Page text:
The distinctions between the different truss types used in bridges are clear and easy to define. That is not true for building frames and it seems to me that the reason why not is useful in contrasting bridge structural design with building structural design. I’m limiting the discussion below to steel framing, but it could be expanded to include concrete and hybrids.
There is a taxonomy of steel frames for buildings. There are moment frames, where the lateral-load resistance comes from the rigidity of the beam-to-column connections; and there are braced frames, where the lateral-load resistance comes from diagonal braces between the columns and beams. Moment frames can be subdivided into rigid frames, where the connections approach 100% rigidity; and semi-rigid frames, where there is a known relationship between load and connection deformation. Braced frames can be subdivided into core-braced frames, exterior-braced frames, and so on. The problem is that these categories don’t tell us all that much about any given piece of the building. For example, in a Pratt deck-truss bridge, I know that the the web diagonals are primarily designed for tension from gravity load, the web verticals are primarily designed for compression from gravity load, and the chords are designed for tension (bottom chord) and compression (top) from gravity and both tension and compression from wind load. The truss form sets the criteria. If I know that a building has a distributed-bay braced frame with no secondary bracing…I know nothing abut any individual beam, column, or brace. I don’t know which pieces are designed for which loads.
The Park Row Building, on the left above towering over the old Washington Market, fits the description I just gave. Here’s a diagram of some of the wind bracing, from an 1898 article in the Engineering Record:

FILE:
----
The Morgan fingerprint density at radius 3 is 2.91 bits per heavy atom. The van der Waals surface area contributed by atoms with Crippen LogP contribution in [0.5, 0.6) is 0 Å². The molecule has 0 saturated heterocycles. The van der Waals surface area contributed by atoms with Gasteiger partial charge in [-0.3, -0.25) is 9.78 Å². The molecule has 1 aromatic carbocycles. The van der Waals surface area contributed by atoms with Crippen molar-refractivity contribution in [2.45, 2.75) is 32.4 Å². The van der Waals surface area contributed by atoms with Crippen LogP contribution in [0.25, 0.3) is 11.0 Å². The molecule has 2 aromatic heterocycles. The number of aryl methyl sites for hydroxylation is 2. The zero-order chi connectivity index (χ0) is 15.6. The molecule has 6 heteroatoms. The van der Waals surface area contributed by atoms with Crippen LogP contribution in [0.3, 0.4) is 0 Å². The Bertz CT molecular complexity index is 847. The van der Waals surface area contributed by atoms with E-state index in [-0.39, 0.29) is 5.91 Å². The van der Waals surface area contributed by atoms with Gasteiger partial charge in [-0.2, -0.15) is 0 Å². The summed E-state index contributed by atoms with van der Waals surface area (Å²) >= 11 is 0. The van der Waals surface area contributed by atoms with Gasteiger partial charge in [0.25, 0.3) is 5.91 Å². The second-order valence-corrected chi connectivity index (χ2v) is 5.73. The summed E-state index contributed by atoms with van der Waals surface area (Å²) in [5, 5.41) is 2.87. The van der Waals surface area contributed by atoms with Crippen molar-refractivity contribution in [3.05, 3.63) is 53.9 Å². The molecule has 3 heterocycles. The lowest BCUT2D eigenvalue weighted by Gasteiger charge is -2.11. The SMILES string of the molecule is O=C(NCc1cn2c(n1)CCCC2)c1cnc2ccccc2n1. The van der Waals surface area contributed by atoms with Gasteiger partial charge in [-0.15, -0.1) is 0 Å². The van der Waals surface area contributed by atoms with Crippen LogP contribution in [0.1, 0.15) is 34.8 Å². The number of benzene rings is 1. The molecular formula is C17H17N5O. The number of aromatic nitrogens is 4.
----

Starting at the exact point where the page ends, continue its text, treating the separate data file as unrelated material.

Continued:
That gap in the middle looks funny – you can see it in the photo. It’s a light court with wind braces crossing it. Here’s the first floor framing plan:
The building has a funny first floor plan and things get worse from there. Park Row is on a diagonal to the general orientation of streets downtown. The first bay of beams is not the building proper, but rather the sidewalk vault. (If you look very hard, you can make out the words “sidewalk beams” on the left.) The Park Row facade is just beyond that. The building has a very short facade on Ann Street, the east-west cross street to the south, on the upper right, and a longer facade on Theater Alley, a very narrow north-south street east of Park Row. The semi-circle on the left is the group of original elevator shafts. That light court is on the right side of the plan, above the second floor, in the two bays just to the left of the “178” in the dimension line on the right. So the building has three projecting wings (Theater Alley, Ann Street, and the east part of Park Row) and a large block off to the left (from the elevators to the north part of Park Row).
No simple frame description is going to capture this peculiar shape and what it does to the framing orientation, the need for wind bracing crossing the light court, the way that the bracing has to work around the elevator core, and so on. In bridge design, engineering considerations are foremost, and so the designers’ intentions are usually quite clear. In building structural design, all sorts of icky non-engineering considerations come into play – people want to be able to use elevators, people want windows, people have laid out streets in irrational patterns, people have refused to sell their properties to the developers assembling lots for a site – and so the structure has to work around the architecture. To accurately summarize the structural type of this building is to describe the building structure in detail.